I’ve always been more of an OWB person, but over the past several years, mainly out of sheer necessity, I’ve had to shift more and more toward IWB, and in a lot of cases I’ve found that I’m more partial to appendix inside-the-waistband (AIWB) when doing so.
For me, it comes down to comfort and the ability to conceal my pistol as much as possible.
I also like the fact that if, God forbid, I were to ever find myself in a situation that required using my weapon, it’s in a place where only I can get to it.
There are a lot of factors to consider when choosing a good AIWB holster, and to be quite honest, I went through quite a few before I found one that met my needs.
There are a ton of IWB options out there, but not all of them are right for appendix-carry.
What's the best appendix carry holster?
Personally, I use several different holsters, depending on which sidearm I’m carrying that day.
I like to mix it up from time to time, but my EDC is my trusty Glock 19, and for that, my go-to is always my Tenicor CERTUM3.
Considering the fact that I’ve used, and trashed, so many different appendix concealed carry holsters over the years, I figured it fitting that I write a bit about which ones I believe are worth a look for someone who is in the market for a good AIWB holster.
So I guess we should start with my top pick, which I already mentioned above:
1. Tenicor CERTUM3 IWB/AIWB Holster
While the Tenicor is by far my favorite all-day AIWB holster, it’s definitely not the cheapest option on the market.
In fact, for the price of the CERTUM3, you could buy 2-3 of the other holsters on this list and may be just fine without it.
But for me, it offers the perfect balance of comfort and concealability that I look for in a IWB holster.
First, is the personalization that the CERTUM3 offers.
For appendix carry, it comes with three detachable camming bars.
When clipped on the belt, the camming bar rotates the grip into the body, which helps reduce printing.
The camming bars come in three sizes (1/4" - 3/8" - 1/2") to allow for personalized adjustments for the ideal fit.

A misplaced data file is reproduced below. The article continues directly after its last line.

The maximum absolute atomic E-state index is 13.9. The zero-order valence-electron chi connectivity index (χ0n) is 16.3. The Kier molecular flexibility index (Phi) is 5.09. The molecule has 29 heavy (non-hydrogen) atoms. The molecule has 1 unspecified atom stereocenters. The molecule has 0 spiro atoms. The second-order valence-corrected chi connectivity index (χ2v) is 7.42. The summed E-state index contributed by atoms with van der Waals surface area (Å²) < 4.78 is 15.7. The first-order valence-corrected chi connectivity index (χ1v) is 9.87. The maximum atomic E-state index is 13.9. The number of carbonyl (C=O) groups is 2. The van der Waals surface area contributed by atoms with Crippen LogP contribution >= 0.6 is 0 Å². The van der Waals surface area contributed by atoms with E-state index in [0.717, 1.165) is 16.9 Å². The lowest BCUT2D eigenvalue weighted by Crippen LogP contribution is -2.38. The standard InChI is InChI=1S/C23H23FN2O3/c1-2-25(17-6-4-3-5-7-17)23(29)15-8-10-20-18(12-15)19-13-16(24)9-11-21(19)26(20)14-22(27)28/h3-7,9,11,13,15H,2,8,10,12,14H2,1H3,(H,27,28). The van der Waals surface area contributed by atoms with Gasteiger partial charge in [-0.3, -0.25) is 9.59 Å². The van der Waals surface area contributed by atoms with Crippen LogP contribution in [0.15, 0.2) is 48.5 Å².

It’s also optic-ready, and will work with pretty much any optic that you may use.
The CERTUM3 offers a wide range of options for personal adjustment; up to an inch of ride height and 30° of cant.
Like a lot of the other holster’s in Tenicor’s lineup, the CERTUM3 can be configured with the Discreet Carry Concepts T1 Clip, Closed Soft Loop or Snap Loop.
As far as security goes, you won’t ever have to worry about this thing coming loose during the draw.
Speaking of which, the CERTUM3 has a clean, buttery smooth draw, and since you can adjust the height to your liking, I am able to get a full grip on the handle in the process, which not only helps with speed, but safety as well.
As for comfort, this is one of the most comfortable appendix carry holsters that I’ve tried.
I’d rank it right up there with the Torsion 3.0, but with the added benefit of a sweat guard.
The clip system is incredible, and it’s super-easy to put on and take off, which is one of my favorite things about this holster and the reason that I carry it so often.
While I can, and do, highly recommend this holster, it’s obviously not for everyone.
Probably the biggest sticking point would be the price.
At over $105, it’s a big ask for a holster.
But in my opinion, what you’re actually buying is the comfort, safety and reliability that comes with it.
2. Raven Concealment Eidolon Holster
When discretion is your foremost objective, the Eidolon is unquestionably the holster to reach for.
The RCS claw does an incredible job at pulling the grip of your pistol into your body, which eliminates printing, even with a mid to full-size handgun.
Pair that with the wedge attachment which pushes the bottom of the holster away from the body, effectively tucking the grip even tighter, resulting in maximum concealment.
As far as function, the shell offers adjustable retention and is compatible with most extended controls, sights, RDS, and most extended/threaded barrels.
The draw is incredibly smooth, and re-holstering is about as easy as it gets for AIWB carry.
The Eidolon comes with a number of accessories such as the aforementioned belt claws and holster wedge, as well as extension wings and a tall spacer block for mounting the overhook below the trigger guard to clear the holster shell and adjust for cant.
It’s a bit pricey, but you get what you pay for.
And in this case, you get the last AIWB holster you’ll ever need - bar none.
3. Bravo Concealment Torsion 3.0 IWB
Bravo Concealment is one of the O.G.s when it comes to kydex holsters.
They’ve been in the game since 2012, starting out in the garage of founder Rene Aguirre.
That said, they know a thing or two about kydex holsters.
The Torsion is, in my humble opinion, one of the best kydex appendix carry holsters on the market, especially when you factor in the value for the price.
For starters, it’s an incredibly lightweight holster, which makes a big difference when running AIWB.
It comes with two belt clips, but, at least for me, I prefer a single clip for appendix carry, especially tuckable carry.
It’s incredibly comfortable as well, which is one of the most important things to consider in an appendix holster.